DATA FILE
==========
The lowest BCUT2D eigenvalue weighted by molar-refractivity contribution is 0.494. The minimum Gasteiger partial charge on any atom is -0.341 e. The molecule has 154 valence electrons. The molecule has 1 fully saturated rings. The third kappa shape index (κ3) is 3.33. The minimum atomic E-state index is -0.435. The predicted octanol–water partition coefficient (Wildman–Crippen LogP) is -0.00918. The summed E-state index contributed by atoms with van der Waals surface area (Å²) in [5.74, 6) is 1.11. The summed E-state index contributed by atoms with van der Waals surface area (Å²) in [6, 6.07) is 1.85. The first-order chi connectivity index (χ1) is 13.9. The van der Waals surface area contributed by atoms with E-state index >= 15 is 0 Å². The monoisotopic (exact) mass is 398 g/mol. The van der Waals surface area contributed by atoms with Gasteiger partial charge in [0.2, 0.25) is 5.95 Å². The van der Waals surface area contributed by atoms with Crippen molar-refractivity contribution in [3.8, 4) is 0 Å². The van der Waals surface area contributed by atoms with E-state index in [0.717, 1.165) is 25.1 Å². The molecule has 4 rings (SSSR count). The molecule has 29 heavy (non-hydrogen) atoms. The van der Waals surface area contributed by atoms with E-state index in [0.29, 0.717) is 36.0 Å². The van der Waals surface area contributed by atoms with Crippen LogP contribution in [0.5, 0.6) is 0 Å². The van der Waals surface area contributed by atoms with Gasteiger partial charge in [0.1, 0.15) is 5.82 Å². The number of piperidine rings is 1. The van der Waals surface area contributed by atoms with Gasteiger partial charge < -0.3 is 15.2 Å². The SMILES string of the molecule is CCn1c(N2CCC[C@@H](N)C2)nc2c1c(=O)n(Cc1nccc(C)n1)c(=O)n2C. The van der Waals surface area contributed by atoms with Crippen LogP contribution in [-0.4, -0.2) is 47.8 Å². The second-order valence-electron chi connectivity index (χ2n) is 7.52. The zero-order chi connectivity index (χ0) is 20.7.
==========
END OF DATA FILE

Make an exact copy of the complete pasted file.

The lowest BCUT2D eigenvalue weighted by molar-refractivity contribution is 0.494. The minimum Gasteiger partial charge on any atom is -0.341 e. The molecule has 154 valence electrons. The molecule has 1 fully saturated rings. The third kappa shape index (κ3) is 3.33. The minimum atomic E-state index is -0.435. The predicted octanol–water partition coefficient (Wildman–Crippen LogP) is -0.00918. The summed E-state index contributed by atoms with van der Waals surface area (Å²) in [5.74, 6) is 1.11. The summed E-state index contributed by atoms with van der Waals surface area (Å²) in [6, 6.07) is 1.85. The first-order chi connectivity index (χ1) is 13.9. The van der Waals surface area contributed by atoms with E-state index >= 15 is 0 Å². The monoisotopic (exact) mass is 398 g/mol. The van der Waals surface area contributed by atoms with Gasteiger partial charge in [0.2, 0.25) is 5.95 Å². The van der Waals surface area contributed by atoms with Crippen molar-refractivity contribution in [3.8, 4) is 0 Å². The van der Waals surface area contributed by atoms with E-state index in [0.717, 1.165) is 25.1 Å². The molecule has 4 rings (SSSR count). The molecule has 29 heavy (non-hydrogen) atoms. The van der Waals surface area contributed by atoms with E-state index in [0.29, 0.717) is 36.0 Å². The van der Waals surface area contributed by atoms with Crippen LogP contribution in [0.5, 0.6) is 0 Å². The van der Waals surface area contributed by atoms with Gasteiger partial charge in [0.1, 0.15) is 5.82 Å². The number of piperidine rings is 1. The van der Waals surface area contributed by atoms with Gasteiger partial charge < -0.3 is 15.2 Å². The SMILES string of the molecule is CCn1c(N2CCC[C@@H](N)C2)nc2c1c(=O)n(Cc1nccc(C)n1)c(=O)n2C. The van der Waals surface area contributed by atoms with Crippen LogP contribution in [-0.4, -0.2) is 47.8 Å². The second-order valence-electron chi connectivity index (χ2n) is 7.52. The zero-order chi connectivity index (χ0) is 20.7.